YLI Program

By Seleyna Mendoza, Communications Analyst and the YLI Team

Seleyna Mendoza,Communications AnalystYLI, A COMMUNITY-BASED organization, Madera Unified, and other local organizations partnered together last year to launch youth-led civic engagement classes in hopes that the skills obtained in this program will have a positive impact on the city of Madera. The YLI program allows students to lead and participate in community building activities. The program in Madera is the first youth-led, adult-supported non-profit program to partner with a school district inside the classroom. 

Madera Unified has created two A-G approved electives in partnership with YLI. At Madera South High School, the class is Leadership 1 which serves 9th and 10th grade students. At Madera High School, the class is Leadership B and it serves all grade levels. These classes are also known as Student Advocacy Councils. The program offers students a safe space to gather together and take leadership roles in determining how the class is run in partnership with their teachers. However, before the class takes a deep dive into social justice, it is important that they thoroughly understand that safety is the foundation of their work. Students need to feel emotionally, physically, and mentally safe to open up and take ownership of the work of social justice and policy advocacy. 

The YLI organization brings 28 years of expertise to the table to work alongside our youth. Our YLI partners know that the youth, our youth, are deeply motivated to address inequities in their communities. Students realize their power to create meaningful change by learning to use their voices. 

Each program supports young students to assess the challenges and strengths of their communities through an equity lens, and gain the tools — like public speaking, media-making, and research. Using this lens, they identify issues they want to work on, and work alongside school and community decision-makers to address them. This leads to transformative change, internally within each student, and externally, on their campus and in their community. 

The core values of the YLI program are Community, Inclusion, Innovation and Social Justice which, are implemented in the classroom. Their work has clearly been paying off with over 120 policy wins across California so far! 

From this strong foundation, YLI Leadership classes build the capacity of our students to see self, school, and larger community issues through a Social Justice/Youth-Led Advocacy perspective. They are creating leaders of the future by teaching students how to think broadly and understanding the important details of policy changes and community advocacy. This program is quite unique, because of the fact that the teachers are there to listen to students and position them to lead — they understand that students see life, policy, and their community through a different perspective than adults do. Our students face challenges and adversities that we may not have first-hand knowledge of, so it is the teachers’ responsibilities to teach our students how to share their stories and thoughts. They understand that students are smart and capable of leading change, if given the right support and tools.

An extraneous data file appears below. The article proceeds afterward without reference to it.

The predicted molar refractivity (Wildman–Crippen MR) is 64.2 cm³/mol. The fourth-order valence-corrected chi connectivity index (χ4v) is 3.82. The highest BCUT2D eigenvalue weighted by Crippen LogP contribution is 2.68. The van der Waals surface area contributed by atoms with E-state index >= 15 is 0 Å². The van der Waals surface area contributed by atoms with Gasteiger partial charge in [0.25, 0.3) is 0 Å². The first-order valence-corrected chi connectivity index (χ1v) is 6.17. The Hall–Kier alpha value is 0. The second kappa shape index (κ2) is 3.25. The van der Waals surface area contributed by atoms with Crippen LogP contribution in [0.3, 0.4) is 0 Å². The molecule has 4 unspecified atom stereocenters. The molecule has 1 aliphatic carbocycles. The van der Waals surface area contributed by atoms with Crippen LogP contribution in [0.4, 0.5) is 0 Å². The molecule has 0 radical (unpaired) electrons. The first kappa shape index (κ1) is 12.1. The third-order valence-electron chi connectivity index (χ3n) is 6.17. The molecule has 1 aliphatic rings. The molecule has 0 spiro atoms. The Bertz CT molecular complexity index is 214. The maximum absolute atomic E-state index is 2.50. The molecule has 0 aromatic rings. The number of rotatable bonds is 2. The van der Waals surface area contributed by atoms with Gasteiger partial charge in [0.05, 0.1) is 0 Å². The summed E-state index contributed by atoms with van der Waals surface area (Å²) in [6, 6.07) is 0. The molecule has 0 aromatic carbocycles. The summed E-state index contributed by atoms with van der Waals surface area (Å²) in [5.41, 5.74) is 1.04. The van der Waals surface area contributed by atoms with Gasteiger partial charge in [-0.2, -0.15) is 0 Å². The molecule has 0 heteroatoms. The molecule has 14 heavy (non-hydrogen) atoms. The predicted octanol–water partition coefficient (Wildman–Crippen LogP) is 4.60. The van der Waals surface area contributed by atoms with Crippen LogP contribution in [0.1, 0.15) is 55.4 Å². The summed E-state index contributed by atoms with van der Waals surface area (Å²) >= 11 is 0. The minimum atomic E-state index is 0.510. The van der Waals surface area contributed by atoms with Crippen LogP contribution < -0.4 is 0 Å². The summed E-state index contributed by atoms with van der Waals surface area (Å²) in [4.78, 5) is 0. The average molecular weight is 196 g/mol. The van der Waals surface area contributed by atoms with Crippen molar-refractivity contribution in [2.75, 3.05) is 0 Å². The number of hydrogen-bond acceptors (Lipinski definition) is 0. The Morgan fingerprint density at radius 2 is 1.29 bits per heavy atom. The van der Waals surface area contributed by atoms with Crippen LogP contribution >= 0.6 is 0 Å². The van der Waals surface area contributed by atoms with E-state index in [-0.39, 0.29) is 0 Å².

This year, student “circles” have by far been the most impactful achievement. Circles provide a safe and non-judgmental space for youth to build community and talk about issues that are affecting them, like bullying, mental health, and the myriad “isms” that they participate in and are oppressed by. Circles are facilitated by youth, and the leadership students have been trained to plan and facilitate them in other classrooms on campus and in neighboring elementary and high schools. 

The YLI organization worked really hard this year to foster student engagement and hopes to soon expand the program from one to two classes on each high school campus, and to begin a new program at Matilda Torres High School in the 2020-2021 school year.

While students are in the program, it is hoped that our youth leaders implement policy change on their respective campuses that improves campus culture and adult-youth relationships with the input from the students. It is imperative students understand just how powerful they are, and that, through social justice, they can make a positive difference. 

Finally, it is hoped that one day homegrown leadership can be accomplished. One main outcome is to provide the youth leaders of this community with the wings to set off into the world to achieve their educational goals, but also to be motivated to come back home and contribute to changing the face of Madera. 

Youth participants in the YLI programs often go on to become key leaders in their communities. They also help the youth in Madera run the Madera City Wide Youth Commission, which is still actively seeking youth participants. Interested youth can learn more here: https://yli.org/youth-opportunity/madera-youth-commissioners/.

In any of their programs, YLI never turns anyone away — every person who wants to participate in the programs is welcome! They believe anyone and everyone can be a leader, and they strive to make sure that all students have a seat at the decision-making table. They do their best to lower the barriers for participation, and can provide transportation to and from the programs. And very importantly they ALWAYS have food! Students at both high schools can inquire with their school counselors if they have space in their class schedules to add the Leadership class.

Need More information?

  • Visit the website: www.yli.org
  • Visit us at the John Wells Youth Center, 701 E 5th St, Madera, CA 93638
  • Email: kruiz@yli.org

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